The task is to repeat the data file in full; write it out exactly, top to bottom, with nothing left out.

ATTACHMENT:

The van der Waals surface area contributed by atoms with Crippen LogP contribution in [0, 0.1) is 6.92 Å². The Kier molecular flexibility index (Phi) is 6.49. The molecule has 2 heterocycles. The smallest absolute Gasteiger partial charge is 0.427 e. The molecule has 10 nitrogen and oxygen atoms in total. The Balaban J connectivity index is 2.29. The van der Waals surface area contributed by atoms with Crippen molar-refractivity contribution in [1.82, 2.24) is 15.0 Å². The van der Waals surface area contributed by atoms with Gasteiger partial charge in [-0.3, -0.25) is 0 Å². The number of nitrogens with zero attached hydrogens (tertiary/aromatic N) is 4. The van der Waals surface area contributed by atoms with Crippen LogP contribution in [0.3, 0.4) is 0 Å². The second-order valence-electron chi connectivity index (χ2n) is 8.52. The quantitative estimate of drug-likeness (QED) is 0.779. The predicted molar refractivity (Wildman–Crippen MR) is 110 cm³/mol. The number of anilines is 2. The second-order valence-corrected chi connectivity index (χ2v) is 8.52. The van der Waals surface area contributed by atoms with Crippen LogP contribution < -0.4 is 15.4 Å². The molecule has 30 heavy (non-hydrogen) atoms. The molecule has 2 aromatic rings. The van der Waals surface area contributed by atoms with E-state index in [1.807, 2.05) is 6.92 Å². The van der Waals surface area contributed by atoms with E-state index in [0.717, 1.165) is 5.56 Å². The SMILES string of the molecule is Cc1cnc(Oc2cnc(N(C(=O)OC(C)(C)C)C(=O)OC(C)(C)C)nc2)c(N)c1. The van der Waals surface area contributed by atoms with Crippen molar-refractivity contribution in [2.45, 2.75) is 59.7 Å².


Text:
The van der Waals surface area contributed by atoms with Crippen LogP contribution in [0, 0.1) is 6.92 Å². The Kier molecular flexibility index (Phi) is 6.49. The molecule has 2 heterocycles. The smallest absolute Gasteiger partial charge is 0.427 e. The molecule has 10 nitrogen and oxygen atoms in total. The Balaban J connectivity index is 2.29. The van der Waals surface area contributed by atoms with Crippen molar-refractivity contribution in [1.82, 2.24) is 15.0 Å². The van der Waals surface area contributed by atoms with Gasteiger partial charge in [-0.3, -0.25) is 0 Å². The number of nitrogens with zero attached hydrogens (tertiary/aromatic N) is 4. The van der Waals surface area contributed by atoms with Crippen LogP contribution in [0.3, 0.4) is 0 Å². The second-order valence-electron chi connectivity index (χ2n) is 8.52. The quantitative estimate of drug-likeness (QED) is 0.779. The predicted molar refractivity (Wildman–Crippen MR) is 110 cm³/mol. The number of anilines is 2. The second-order valence-corrected chi connectivity index (χ2v) is 8.52. The van der Waals surface area contributed by atoms with Crippen LogP contribution < -0.4 is 15.4 Å². The molecule has 30 heavy (non-hydrogen) atoms. The molecule has 2 aromatic rings. The van der Waals surface area contributed by atoms with E-state index in [1.807, 2.05) is 6.92 Å². The van der Waals surface area contributed by atoms with E-state index in [0.717, 1.165) is 5.56 Å². The SMILES string of the molecule is Cc1cnc(Oc2cnc(N(C(=O)OC(C)(C)C)C(=O)OC(C)(C)C)nc2)c(N)c1. The van der Waals surface area contributed by atoms with Crippen molar-refractivity contribution in [2.45, 2.75) is 59.7 Å².